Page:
More DB2 Family Security Best Practices Part 7: Preventing SQL Injection

The next part (Part 7) of this DB2 Family Security Best Practices blog talks about preventing SQL injection in all your different applications. SQL injection is the ability of a hacker to provide extra SQL input into any of your interfaces or web sites and access data they want instead of what the application is supposed to access. By injecting extra SQL within your application, hackers are able to get access to private and other protected data.

Your application requires proper coding techniques to prevent this SQL injection vulnerability from being used. Application development has many different development languages, and all can suffer from poor coding techniques which can expose your application to the security risk of SQL injection. The following items discuss the ways to prevent SQL injection and other techniques for maximizing security within your application development coding efforts.

The first, and most important, way to guard against SQL injection in any programming language is to always use SQL Prepared Statements and parameter markers for any SQL variable within the SQL statement. In COBOL, Java, Hibernate, PHP, or any other application development language, applications need to use Prepared Statements and SQL parameter markers to prevent SQL Injection of malicious input from any type of application interface.

SQL Injection can be used for any type of SQL Select, Update, Insert, or Delete statement. It is vital that Prepared Statements and SQL parameter markers are used for all types of SQL statements within your application development code. Prepared Statements with parameter markers are very good for dynamic SQL and do not restrict SQL creativity in any way for any SQL type. Below is an example of a code snippet of a SQL Select COBOL Prepared Statement with a parameter marker that could retrieve rows from the Staff Table. This SQL model could be any type of SQL process that could be used to retrieve, update, insert, or delete data from the database safely without the exposure to SQL injection.

For example:



Within your Java application services that support your web and batch processing, it is also critical that SQL injection is prevented by using Prepared Statements with SQL parameter markers. In Java services that are called by various different applications, it is critical to follow the standards of using Prepared Statements with SQL parameter markers because poor coding could expose a wider variety of applications data to hackers.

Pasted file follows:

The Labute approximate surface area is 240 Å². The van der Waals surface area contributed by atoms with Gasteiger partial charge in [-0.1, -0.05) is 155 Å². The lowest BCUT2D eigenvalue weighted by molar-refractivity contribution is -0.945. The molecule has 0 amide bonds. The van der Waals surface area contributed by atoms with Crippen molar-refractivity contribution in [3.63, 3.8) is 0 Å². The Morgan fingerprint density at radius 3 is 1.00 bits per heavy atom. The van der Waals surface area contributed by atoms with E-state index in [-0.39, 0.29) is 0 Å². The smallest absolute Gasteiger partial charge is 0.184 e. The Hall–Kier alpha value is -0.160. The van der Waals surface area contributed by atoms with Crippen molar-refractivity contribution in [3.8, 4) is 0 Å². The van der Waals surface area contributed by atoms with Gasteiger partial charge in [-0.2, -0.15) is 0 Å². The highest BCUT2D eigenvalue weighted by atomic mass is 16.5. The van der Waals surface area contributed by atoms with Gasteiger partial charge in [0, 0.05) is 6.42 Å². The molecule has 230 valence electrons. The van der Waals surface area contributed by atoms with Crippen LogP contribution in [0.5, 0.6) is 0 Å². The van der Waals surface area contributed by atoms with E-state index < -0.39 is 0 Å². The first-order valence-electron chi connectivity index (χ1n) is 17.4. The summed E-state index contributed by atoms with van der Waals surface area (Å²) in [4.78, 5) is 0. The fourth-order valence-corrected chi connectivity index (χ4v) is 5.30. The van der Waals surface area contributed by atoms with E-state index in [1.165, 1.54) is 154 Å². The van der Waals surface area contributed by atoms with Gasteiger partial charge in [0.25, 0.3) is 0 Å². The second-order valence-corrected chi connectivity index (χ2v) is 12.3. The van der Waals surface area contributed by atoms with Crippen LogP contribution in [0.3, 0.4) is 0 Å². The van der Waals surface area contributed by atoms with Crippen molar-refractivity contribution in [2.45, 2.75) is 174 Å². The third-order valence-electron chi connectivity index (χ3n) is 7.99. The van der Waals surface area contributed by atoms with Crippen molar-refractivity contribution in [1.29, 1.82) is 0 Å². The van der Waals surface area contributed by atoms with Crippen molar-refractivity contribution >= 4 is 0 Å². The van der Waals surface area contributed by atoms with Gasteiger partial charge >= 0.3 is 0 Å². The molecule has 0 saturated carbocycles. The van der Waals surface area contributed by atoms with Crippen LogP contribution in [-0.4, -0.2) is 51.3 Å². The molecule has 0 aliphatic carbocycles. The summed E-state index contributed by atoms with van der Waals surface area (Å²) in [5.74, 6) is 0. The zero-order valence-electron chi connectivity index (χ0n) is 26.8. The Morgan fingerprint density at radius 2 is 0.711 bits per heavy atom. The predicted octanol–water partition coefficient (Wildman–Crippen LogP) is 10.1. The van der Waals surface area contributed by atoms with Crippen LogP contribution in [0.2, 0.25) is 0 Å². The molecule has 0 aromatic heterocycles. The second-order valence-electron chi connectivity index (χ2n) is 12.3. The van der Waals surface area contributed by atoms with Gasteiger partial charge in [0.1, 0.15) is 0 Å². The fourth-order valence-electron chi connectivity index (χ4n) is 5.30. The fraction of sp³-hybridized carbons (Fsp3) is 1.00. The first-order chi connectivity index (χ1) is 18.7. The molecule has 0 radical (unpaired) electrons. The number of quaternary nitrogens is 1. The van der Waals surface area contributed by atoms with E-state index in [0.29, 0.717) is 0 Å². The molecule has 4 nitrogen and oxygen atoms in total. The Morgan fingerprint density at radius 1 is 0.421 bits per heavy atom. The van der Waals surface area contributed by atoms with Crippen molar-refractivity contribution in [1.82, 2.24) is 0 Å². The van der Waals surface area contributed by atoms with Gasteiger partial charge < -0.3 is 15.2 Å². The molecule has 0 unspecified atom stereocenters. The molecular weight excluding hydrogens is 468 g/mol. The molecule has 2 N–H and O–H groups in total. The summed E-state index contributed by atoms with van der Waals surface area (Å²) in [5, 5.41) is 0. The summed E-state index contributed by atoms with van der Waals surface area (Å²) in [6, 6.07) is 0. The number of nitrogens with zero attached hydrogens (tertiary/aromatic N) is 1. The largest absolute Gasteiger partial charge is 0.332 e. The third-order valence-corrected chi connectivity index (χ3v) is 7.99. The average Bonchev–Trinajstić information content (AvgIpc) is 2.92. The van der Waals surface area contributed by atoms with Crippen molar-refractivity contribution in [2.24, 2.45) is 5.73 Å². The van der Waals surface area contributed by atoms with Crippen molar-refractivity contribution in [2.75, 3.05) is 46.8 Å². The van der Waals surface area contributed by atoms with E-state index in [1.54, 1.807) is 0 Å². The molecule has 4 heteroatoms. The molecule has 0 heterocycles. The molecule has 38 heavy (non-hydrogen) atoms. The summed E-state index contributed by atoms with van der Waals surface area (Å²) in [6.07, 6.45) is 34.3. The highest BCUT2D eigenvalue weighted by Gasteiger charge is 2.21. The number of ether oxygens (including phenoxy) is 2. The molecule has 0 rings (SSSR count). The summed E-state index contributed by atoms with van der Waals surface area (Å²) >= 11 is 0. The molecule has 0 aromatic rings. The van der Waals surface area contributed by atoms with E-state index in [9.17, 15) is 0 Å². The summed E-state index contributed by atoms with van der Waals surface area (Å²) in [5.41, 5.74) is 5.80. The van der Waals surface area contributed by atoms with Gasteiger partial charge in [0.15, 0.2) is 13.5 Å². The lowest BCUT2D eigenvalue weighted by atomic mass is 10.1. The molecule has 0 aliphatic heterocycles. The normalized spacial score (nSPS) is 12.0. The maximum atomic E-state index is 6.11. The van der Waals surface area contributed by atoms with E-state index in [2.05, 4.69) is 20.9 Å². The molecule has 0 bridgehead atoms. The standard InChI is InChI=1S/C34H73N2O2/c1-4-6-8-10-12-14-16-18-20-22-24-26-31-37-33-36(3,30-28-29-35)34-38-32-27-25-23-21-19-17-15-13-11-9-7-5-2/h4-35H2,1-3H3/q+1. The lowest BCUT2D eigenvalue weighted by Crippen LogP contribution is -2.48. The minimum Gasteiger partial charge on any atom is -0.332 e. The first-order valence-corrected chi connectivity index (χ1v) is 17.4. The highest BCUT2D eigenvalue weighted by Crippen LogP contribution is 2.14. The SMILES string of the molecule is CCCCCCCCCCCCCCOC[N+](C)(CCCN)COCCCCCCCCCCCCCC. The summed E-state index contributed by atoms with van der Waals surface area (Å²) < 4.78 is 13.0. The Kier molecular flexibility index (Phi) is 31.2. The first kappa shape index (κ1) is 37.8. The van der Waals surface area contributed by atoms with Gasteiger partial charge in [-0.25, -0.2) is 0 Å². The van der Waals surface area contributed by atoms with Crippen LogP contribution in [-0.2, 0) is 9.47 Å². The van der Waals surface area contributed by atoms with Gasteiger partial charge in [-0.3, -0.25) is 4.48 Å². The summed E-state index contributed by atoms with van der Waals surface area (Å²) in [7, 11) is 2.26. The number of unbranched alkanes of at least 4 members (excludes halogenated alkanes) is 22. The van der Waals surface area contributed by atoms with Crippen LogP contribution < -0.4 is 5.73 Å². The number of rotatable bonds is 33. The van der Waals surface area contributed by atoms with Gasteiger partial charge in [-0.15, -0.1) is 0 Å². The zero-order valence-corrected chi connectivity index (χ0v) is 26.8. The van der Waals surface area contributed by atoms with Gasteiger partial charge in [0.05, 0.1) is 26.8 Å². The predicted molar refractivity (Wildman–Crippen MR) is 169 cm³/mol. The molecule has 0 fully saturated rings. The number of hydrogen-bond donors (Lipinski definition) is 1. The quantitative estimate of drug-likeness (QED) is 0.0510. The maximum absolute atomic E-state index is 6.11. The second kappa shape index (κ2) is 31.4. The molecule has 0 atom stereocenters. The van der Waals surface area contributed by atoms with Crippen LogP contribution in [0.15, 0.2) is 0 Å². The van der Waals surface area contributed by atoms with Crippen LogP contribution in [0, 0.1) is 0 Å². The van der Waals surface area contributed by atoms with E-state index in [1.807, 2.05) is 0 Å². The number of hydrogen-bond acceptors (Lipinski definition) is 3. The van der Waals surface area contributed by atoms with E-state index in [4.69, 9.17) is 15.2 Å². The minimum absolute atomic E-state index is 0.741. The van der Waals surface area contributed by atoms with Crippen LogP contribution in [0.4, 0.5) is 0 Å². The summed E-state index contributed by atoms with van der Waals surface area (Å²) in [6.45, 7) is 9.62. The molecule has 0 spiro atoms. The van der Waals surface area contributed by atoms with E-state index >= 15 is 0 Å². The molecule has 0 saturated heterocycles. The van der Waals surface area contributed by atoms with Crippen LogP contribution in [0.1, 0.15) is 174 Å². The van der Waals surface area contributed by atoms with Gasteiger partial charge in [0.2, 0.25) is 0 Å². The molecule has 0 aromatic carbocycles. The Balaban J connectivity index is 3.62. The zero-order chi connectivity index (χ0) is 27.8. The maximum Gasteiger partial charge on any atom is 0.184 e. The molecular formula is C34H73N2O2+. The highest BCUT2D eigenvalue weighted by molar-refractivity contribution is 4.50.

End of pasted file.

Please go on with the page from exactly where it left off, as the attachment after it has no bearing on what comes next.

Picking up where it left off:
The following code snippet shows the “JOB = ?” SQL parameter marker code that provides the application program a parameter where a value can be used by the SQL query.  The parameter marker value is set in the setString statement from the first argument (args[0] ) passed into the application Java service.

Stmt1 = conn.prepareStatement(query1);


Resultset1 = stmt1.executeQuery();

Application development continues to use many package frameworks, open source code, and customized code that leverage SQL Prepared Statements and parameter markers correctly. Unfortunately, sometime the frameworks or customized code modules are modified and need to be verified.

Verifying the Prepare Statements and parameter markers is very easy. Through the appropriate interface for COBOL, count the number of question marks (“?”) in the code, and then count the number of parameters within the “USING” statements of the SQL.

Within Java application code GREP and/or count the question marks (“?”) and then count the number of “.set” statements within the Java application code. In both the COBOL and Java examination counts within the code, the number of Prepared Statements and parameter marker instances question marks and their related “USING” parameters and “.set” statements should match. Any count discrepancies warrant further investigation to make sure your application development code is safe against SQL injection and hacking through your interfaces.
Another area not to forget to check for SQL Infection exposure is within your stored procedures and/or SQL/PL interfaces. Remember any SQL interface can be used for SQL injection, so make sure to inspect all interfaces within your applications environments.

I authored two CIO DB2 Security Audit white papers and a technical DB2 Security Audit white paper for SEGUS. Also at the link is a webinar talking about the SEGUS security and DB2 audit considerations. The How to establish a Security Audit for DB2 z/OS white paper can be found here (” and the Is 339° Security Audit Sufficient? White paper is here ( and the Powerpoint webinar discussion presentation with SEGUS is here (

Here’s a list with links to other posts that may help you improve your DB2 performance, security, and ease-of-use:

5 More DB2 SQL Performance Tips
Another 5 More DB2 SQL Performance Tips
5 Big Data SQL Performance Tips – Fixing Generated SQL
DB2 11 SQL Performance Improvements
5 More SQL Performance Tips for your Big Data
Hadoop SQL: 4 Reasons Why BigInsights Is the Best
Vital Java DB2 SQL Performance Considerations
More DB2 Family Security Best Practices Part 7: Preventing SQL Injection
DB2 SQL Security Audits


Dave Beulke is a system strategist, application architect, and performance expert specializing in Big Data, data warehouses, and high performance internet business solutions. He is an IBM Gold Consultant, Information Champion, President of DAMA-NCR, former President of International DB2 User Group, and frequent speaker at national and international conferences. His architectures, designs, and performance tuning techniques help organization better leverage their information assets, saving millions in processing costs. Follow him on Twitter here (@DBeulke) or connect through LinkedIn here (


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